For the majority of individuals and expats, one of the primary reasons to move to the UAE is to improve earnings and create foundations for the rest of their lives financially. With no tax on income and higher than average expat salaries in the region, there is great opportunity to do so. These objectives should […]

Why you should be careful about taking financial advice in the UAE?

For the majority of individuals and expats, one of the primary reasons to move to the UAE is to improve earnings and create foundations for the rest of their lives financially. With no tax on income and higher than average expat salaries in the region, there is great opportunity to do so.

These objectives should go hand in hand with sensible investing and financial planning, but many expats either don’t do anything because they don’t know who to trust with their money, or they trust the wrong people as there are many inexperienced and unregulated advisers in the region leading who can put themselves before you.

Regulators and newspapers in the region have been inundated with complaints from investors who feel they have been given poor advice and been sold unsuitable financial products.

 

So why are investors upset and are they right to be?

One of the biggest factors affecting the performance of your investment will be the fees you pay. Very simply, any fees that are being paid out will reduce the money you have invested and if the fees you pay are high, then your investments will have to grow by the same amount just to break even. Many expat investors find their investments delivering poor returns, and only after further investigation, discover that fees and adviser commissions are far higher than they thought and had not been disclosed clearly at the outset by their adviser.

Many insurance backed savings accounts in the UAE have long term fees of over 4.5% per annum, so even if your investment achieves returns of 6% per annum, you will still be at a loss in real terms after inflation is taken in to account. With this scenario year after year, an investor could see a return of even less than the total monthly savings they have paid in.

This leads expat investors on to their next problem; Flexibility and access to their own money. Expats who have discovered their investments have high fees attached to them, may try to move their money elsewhere, only to find that they are locked into an investment product for 10, 15 or even 25 years, and can only access their investment at the end of the term or by paying redemption fees of up to 60, 80 or even 100%! Unfortunately, should these investors wish to access their money to buy a home, to pay for school fees or for an emergency they will be unable to access their capital or face paying the same redemption fees.

So if expats are sold savings or investment plans that have high fees, undisclosed commissions, and large redemption fees, which, in many cases leads to little or no growth and restricts access to their capital, is it any surprise that expats are angry and see little value in financial advice?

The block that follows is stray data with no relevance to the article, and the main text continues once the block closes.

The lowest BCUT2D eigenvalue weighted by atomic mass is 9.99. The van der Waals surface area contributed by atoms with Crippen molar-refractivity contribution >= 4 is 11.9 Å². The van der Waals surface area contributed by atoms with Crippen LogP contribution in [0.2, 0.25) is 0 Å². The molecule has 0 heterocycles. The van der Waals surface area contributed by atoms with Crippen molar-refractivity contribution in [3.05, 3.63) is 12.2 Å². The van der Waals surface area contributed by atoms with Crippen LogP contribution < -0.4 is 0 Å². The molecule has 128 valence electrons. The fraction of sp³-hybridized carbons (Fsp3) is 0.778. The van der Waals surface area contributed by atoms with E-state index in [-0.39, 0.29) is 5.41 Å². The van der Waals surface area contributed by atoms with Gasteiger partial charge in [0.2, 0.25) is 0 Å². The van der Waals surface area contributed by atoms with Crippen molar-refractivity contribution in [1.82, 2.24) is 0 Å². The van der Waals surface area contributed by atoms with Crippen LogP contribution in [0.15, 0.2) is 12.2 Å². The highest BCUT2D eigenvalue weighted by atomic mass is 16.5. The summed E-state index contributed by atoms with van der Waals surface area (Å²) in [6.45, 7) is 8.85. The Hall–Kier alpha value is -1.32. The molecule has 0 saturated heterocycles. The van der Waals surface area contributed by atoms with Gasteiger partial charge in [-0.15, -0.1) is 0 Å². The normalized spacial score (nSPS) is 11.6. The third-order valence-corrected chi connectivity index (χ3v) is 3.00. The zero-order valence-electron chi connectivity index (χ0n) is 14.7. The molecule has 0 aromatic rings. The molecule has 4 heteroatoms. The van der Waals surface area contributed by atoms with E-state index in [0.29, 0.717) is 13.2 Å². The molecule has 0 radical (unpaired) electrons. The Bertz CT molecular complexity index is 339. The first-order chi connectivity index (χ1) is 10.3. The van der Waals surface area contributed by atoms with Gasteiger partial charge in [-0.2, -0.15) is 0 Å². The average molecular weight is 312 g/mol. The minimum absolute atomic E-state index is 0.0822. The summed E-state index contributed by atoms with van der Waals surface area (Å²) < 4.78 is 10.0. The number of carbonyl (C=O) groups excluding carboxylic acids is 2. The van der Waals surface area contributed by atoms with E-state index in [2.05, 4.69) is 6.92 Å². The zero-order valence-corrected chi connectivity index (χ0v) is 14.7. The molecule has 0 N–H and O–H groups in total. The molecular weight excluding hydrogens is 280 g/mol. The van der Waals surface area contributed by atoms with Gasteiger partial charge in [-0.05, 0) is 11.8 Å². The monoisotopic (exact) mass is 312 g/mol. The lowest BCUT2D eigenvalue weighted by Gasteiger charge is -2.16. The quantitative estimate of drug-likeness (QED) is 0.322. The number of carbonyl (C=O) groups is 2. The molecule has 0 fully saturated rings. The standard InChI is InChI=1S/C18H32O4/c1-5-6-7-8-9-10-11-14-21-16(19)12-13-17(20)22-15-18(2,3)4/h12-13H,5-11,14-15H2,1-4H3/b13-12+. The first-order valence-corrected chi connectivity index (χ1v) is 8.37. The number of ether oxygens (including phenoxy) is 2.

So what is the solution for expats? How can they make the most of their finances?

Sensible investing and financial planning is still vital to growing your money and ensuring that you’re able to provide for life goals such as buying a home and having children, as well as having enough capital to live off in retirement.

The majority don’t have the time, inclination or the expertise to implement and consistently manage an investment strategy that is best placed to enable them to achieve their goals.

 

Another big risk can be individuals making emotional decisions when investing and during market changes, so a good financial adviser will manage the emotional journey for a client and manage volatility with a long term perspective which should result in a better retirement outcome.

Fortunately for expats there are a growing number of qualified and experienced financial advisers in the region who offer low cost, transparent, tailored financial advice that is focused on clients needs and goals. This should involve a comprehensive approach to establishing your tolerance for risk and capacity for loss alongside establishing how far you are from where you need to be before implementing an investment strategy with long term returns to achieve your goals while managing risk and volatility. And don’t forget, keeping costs down gives your investments a much better opportunity for long term growth.

While there is evidence that putting your money in the wrong hands can be a big mistake, putting your money in the right hands can help you secure your financial future and achieve your long term goals.


20th June 2018 by Gordon robertson

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